After two quarters of declines, the Ann Arbor-based analysts behind the American Customer Satisfaction Index reported an increase for the quarter.
ACSI officials said gains for utility and health care companies more than offset satisfaction decline in the information sector.
For the first quarter of 2011, the Index rose 0.4 percent 75.6 on the ACSI’s 0-100 scale.
“For an economic recovery to take hold and generate long-term profit potential, which would be necessary in order to make a significant dent in unemployment, repeat business is going to be critical,” said Claes Fornell, founder of the ACSI and author of “The Satisfied Customer. “And, for that to occur, customer satisfaction is important. However, in view of the lack of overall strength in aggregate customer satisfaction, it is difficult to envision much of an increase in consumer spending in the near future, except from inflation in gasoline, commodity, and food prices.”
Even though customer satisfaction in the aggregate rose, the news for the information sector is mixed. The sector as a whole dropped 0.7 percent to 72.3, second lowest in ACSI next to government services, and many more companies decline than improve. For this release, ACSI covers customer satisfaction with information services, including cell phones, computer software, fixed-line and wireless telephone service, motion pictures, newspapers, subscription TV service, and TV news.
Wireless Telephone Service
Customer satisfaction with wireless telephone service dropped 1.4 percent to an ACSI score of 71, but remained much stronger than it was prior to 2010. Customer satisfaction with the cell phone devices themselves also dipped slightly, down 1.3 percent to 75, with Motorola (up 1 percent to 77) outpacing last-place Nokia (down 4 percent to 73), whose United States market share has contracted.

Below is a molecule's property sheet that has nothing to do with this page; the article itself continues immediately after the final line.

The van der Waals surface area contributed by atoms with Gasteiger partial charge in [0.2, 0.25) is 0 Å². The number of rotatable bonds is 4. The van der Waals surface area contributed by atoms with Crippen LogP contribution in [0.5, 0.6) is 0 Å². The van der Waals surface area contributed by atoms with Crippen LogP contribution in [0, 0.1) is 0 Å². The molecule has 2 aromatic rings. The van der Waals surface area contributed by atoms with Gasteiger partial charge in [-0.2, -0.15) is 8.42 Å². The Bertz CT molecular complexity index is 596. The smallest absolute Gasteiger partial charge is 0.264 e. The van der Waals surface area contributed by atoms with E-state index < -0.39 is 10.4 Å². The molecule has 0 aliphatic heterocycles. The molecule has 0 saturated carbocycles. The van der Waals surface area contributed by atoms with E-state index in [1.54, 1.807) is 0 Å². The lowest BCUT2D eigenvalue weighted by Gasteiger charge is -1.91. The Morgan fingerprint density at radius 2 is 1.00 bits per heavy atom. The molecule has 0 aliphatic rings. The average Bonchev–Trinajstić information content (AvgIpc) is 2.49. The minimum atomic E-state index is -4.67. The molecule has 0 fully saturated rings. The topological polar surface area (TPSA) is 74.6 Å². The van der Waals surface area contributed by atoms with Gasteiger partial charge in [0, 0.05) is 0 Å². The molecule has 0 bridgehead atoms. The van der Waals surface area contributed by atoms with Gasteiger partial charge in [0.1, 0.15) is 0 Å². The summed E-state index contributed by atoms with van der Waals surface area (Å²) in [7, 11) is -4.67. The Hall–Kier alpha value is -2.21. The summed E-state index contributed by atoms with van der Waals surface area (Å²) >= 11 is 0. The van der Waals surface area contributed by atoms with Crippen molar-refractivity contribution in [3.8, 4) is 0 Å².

The aggregate of smaller wireless providers, such as TracFone and U.S. Cellular, continues to lead the category, up 1 percent to an ACSI score of 77. Among the big providers, Verizon Wireless dipped 1 percent for a second straight year, falling to 72 to tie Sprint Nextel, which continued its upward trend, rising 3 percent following consecutive double-digit gains. In just three years, Sprint has emerged from 15 points below even the second worst in the category to claim a share of the industry lead.
In the wake of their proposed merger, AT&T and T-Mobile showed a large deterioration in customer satisfaction and in customer service. T-Mobile fell 4 percent to an ACSI score of 70, matching a 5-year low, while AT&T descended by 4 percent to 66, its worst score since 2006 — the year before the launch of the iPhone.
“It is common to find a reduction in customer satisfaction after mergers, but it is rare for customer satisfaction to drop ahead of a merger,” Fornell said. “Assuming the deal is approved, it remains to be seen if a much larger AT&T can regain the strength of its customer relationships.”
Fixed-Line Telephone Service
As telecommunications companies devote fewer resources to the shrinking fixed-line telephone business, customer satisfaction fell by 2.7 percent to an ACSI score of 73. The aggregate of smaller local and long distance providers such as Vonage and Frontier also fell 3 percent to a score of 76, but remained ahead of the top two larger companies: Qwest at 73 (up 1 percent) and Cox Communications at 72 (down 3 percent).